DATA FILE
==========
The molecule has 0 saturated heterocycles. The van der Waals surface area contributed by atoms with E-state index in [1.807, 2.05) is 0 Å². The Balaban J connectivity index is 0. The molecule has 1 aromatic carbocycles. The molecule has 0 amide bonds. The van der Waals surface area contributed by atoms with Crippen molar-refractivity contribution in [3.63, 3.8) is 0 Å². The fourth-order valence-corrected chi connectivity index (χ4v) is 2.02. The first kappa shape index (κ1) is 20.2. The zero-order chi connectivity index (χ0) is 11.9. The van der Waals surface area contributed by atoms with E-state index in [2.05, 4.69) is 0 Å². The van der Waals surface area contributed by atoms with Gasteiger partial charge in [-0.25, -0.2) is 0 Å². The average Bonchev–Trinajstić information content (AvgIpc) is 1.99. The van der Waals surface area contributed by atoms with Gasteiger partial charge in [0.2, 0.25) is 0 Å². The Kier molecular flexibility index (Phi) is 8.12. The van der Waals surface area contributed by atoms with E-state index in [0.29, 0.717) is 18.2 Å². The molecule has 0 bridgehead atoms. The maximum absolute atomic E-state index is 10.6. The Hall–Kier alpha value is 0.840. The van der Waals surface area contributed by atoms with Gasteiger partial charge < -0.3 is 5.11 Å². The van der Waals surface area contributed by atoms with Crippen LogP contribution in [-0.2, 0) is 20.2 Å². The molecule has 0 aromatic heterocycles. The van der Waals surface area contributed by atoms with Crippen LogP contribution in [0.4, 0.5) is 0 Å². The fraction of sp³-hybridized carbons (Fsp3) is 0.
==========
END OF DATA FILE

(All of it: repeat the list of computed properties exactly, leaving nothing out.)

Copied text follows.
The molecule has 0 saturated heterocycles. The van der Waals surface area contributed by atoms with E-state index in [1.807, 2.05) is 0 Å². The Balaban J connectivity index is 0. The molecule has 1 aromatic carbocycles. The molecule has 0 amide bonds. The van der Waals surface area contributed by atoms with Crippen molar-refractivity contribution in [3.63, 3.8) is 0 Å². The fourth-order valence-corrected chi connectivity index (χ4v) is 2.02. The first kappa shape index (κ1) is 20.2. The zero-order chi connectivity index (χ0) is 11.9. The van der Waals surface area contributed by atoms with E-state index in [2.05, 4.69) is 0 Å². The van der Waals surface area contributed by atoms with Gasteiger partial charge in [-0.25, -0.2) is 0 Å². The average Bonchev–Trinajstić information content (AvgIpc) is 1.99. The van der Waals surface area contributed by atoms with Gasteiger partial charge in [0.2, 0.25) is 0 Å². The Kier molecular flexibility index (Phi) is 8.12. The van der Waals surface area contributed by atoms with E-state index in [0.29, 0.717) is 18.2 Å². The molecule has 0 bridgehead atoms. The maximum absolute atomic E-state index is 10.6. The Hall–Kier alpha value is 0.840. The van der Waals surface area contributed by atoms with Gasteiger partial charge < -0.3 is 5.11 Å². The van der Waals surface area contributed by atoms with Crippen LogP contribution in [-0.2, 0) is 20.2 Å². The molecule has 0 aromatic heterocycles. The van der Waals surface area contributed by atoms with Crippen LogP contribution in [0.4, 0.5) is 0 Å². The fraction of sp³-hybridized carbons (Fsp3) is 0.